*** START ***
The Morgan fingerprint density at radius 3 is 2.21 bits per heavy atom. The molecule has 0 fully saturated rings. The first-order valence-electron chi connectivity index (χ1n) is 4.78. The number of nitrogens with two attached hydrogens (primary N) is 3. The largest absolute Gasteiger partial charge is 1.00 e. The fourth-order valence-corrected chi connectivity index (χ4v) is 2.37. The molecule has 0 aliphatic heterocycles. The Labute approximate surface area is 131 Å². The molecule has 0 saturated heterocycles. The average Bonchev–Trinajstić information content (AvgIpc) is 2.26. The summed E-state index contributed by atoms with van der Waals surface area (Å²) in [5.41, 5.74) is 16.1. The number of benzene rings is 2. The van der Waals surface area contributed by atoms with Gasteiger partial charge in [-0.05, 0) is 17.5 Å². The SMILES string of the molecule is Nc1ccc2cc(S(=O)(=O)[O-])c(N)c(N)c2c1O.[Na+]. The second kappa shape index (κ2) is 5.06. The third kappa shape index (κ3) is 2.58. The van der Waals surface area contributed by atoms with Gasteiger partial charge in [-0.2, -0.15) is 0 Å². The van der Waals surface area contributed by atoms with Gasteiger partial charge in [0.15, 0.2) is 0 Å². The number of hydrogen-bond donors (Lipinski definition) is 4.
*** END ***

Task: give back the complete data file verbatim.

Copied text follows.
The Morgan fingerprint density at radius 3 is 2.21 bits per heavy atom. The molecule has 0 fully saturated rings. The first-order valence-electron chi connectivity index (χ1n) is 4.78. The number of nitrogens with two attached hydrogens (primary N) is 3. The largest absolute Gasteiger partial charge is 1.00 e. The fourth-order valence-corrected chi connectivity index (χ4v) is 2.37. The molecule has 0 aliphatic heterocycles. The Labute approximate surface area is 131 Å². The molecule has 0 saturated heterocycles. The average Bonchev–Trinajstić information content (AvgIpc) is 2.26. The summed E-state index contributed by atoms with van der Waals surface area (Å²) in [5.41, 5.74) is 16.1. The number of benzene rings is 2. The van der Waals surface area contributed by atoms with Gasteiger partial charge in [-0.05, 0) is 17.5 Å². The SMILES string of the molecule is Nc1ccc2cc(S(=O)(=O)[O-])c(N)c(N)c2c1O.[Na+]. The second kappa shape index (κ2) is 5.06. The third kappa shape index (κ3) is 2.58. The van der Waals surface area contributed by atoms with Gasteiger partial charge in [-0.2, -0.15) is 0 Å². The van der Waals surface area contributed by atoms with Gasteiger partial charge in [0.15, 0.2) is 0 Å². The number of hydrogen-bond donors (Lipinski definition) is 4.